So who cares that I hate this list. It doesn’t change the fact that these are real issues. So what can be done?
Effective Ways to Contribute and get Recognized (as a by-product):
- Just Get Stuff Done – Make sure others view you as a person that “just gets stuff done”. You become the person that doesn’t require consistent hand-holding to make decisions or make things happen. If you can take requests and “just get them done”, you make their lives so easy!
- Understand your Teammates – Get to know your teammates and find out what will WOW them.
- WOW your teammates! This is more important than WOW-ing your manager. Over deliver to these people at ALL times. This doesn’t have to be something overwhelming to YOU. This could simply mean it qualifies as a “Little Big Thing” in the world of your peer.
- What about BOB? A friend of mine refers to people on his projects as “BOB”. Seems silly, but this is his way of determining his “Band of Brothers”….the people he can COUNT on when things are tough. (BTW – his 2 most trusted BOB’s are women. Maybe they could be his BOSs?).
- Be Nice – Be perceived as a “nice person”. The nicer you are, the easier it is for others to engage you. This makes it easier to WOW them!
- Be Relevant – Be relevant to other teams in your work unit. The more relevant (read: “I know Jane. She is a dynamite data person!”) the more they will sing your praises when you OVER DELIVER for them! (are you getting the point yet?)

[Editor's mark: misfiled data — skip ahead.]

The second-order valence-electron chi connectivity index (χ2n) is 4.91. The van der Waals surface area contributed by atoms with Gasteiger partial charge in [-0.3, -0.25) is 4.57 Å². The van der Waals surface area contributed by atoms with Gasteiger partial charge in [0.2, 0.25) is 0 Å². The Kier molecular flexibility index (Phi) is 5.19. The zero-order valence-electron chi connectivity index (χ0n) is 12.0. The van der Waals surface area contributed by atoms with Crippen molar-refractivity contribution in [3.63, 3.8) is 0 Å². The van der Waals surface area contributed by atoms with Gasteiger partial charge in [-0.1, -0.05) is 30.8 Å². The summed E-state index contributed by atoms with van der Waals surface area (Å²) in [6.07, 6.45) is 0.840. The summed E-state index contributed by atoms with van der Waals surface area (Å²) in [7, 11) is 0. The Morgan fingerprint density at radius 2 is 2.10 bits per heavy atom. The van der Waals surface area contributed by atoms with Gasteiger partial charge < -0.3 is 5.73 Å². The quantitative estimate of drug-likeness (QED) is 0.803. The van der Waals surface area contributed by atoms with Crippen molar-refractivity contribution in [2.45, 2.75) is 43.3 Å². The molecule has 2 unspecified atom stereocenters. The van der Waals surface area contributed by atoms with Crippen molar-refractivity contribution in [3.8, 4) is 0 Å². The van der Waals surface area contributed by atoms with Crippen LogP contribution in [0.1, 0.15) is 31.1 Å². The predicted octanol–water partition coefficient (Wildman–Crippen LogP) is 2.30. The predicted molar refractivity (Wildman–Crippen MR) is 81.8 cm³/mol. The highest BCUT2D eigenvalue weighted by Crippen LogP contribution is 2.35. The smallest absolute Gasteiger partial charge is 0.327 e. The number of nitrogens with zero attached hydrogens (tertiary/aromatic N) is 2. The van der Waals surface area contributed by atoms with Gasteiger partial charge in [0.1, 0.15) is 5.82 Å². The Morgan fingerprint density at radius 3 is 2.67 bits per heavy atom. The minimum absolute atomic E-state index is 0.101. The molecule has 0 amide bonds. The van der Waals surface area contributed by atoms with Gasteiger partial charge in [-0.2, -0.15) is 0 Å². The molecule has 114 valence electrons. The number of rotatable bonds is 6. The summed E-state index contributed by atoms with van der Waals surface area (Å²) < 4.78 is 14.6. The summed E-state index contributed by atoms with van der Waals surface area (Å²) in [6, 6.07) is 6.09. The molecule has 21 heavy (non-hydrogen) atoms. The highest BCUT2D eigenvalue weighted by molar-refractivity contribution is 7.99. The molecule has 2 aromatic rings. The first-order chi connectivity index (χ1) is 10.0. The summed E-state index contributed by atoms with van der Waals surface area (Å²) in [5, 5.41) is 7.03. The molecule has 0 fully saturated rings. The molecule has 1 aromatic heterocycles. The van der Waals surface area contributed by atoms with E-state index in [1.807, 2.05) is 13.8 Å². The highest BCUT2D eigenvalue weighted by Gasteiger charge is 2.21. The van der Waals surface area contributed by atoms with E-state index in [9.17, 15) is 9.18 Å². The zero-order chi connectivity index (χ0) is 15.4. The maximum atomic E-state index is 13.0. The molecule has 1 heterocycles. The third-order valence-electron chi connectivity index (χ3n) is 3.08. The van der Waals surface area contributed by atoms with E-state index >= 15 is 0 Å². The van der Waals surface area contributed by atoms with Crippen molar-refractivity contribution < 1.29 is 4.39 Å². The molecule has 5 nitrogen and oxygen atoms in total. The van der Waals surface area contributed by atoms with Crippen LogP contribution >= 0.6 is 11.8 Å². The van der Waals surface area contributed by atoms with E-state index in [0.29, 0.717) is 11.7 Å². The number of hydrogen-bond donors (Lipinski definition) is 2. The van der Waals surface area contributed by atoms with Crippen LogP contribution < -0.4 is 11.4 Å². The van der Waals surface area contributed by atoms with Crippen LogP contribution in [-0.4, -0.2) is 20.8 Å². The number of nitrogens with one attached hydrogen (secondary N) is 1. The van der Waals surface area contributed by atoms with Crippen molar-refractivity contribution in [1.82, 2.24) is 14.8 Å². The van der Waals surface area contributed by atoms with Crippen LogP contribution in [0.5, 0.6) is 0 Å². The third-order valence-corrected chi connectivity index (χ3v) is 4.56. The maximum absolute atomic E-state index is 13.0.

- Be a cross-functional Maven – Ask about other disciplines most pressing issues and help guide and partner with those folks on your projects. Be the bridge between your peers and those other roles. This will create raving fans of those people over night. Trust me on this one.
- Lastly, and so importantly, be your Customers Advocate. Whether internal or external, advocate for your customer! Make their lives easy. Make your interactions with these people INSANELY simple and valuable. Cut through the mess FOR them. Be their tour guide through your organization and take care of them. If they are on your side, you are half way there.
To sum it all up, your ultimate goal is to take the PR of your promotion OUT of the hands of your manager. If you are busting your ass all year, creating raving fans all over your organization, ensuring you reach “BOB” status with your peers, are a cross-functional maven, can get stuff done, and are an advocate for your customers, nothing but great things will happen. OTHER managers will come to promotion meetings and mention your name. Other managers will KNOW your name, as well as all the great things you are doing. The leadership will sit up an take notice.
This is the advice I give to team members these days. I want to impress upon them that my ultimate goal is to make them successful. If they are, I’ve done my job. I want to help them navigate the politics and bureaucracy of organizations (for good or bad). That requires that I continue to tell people the reality of performance related to promotion. You get the good with the bad.
I hope to have the promotion conversation with ALL employees one day, and for all the right reasons. If they succeed following the steps above, then the organization will be better off. That will be a great day indeed.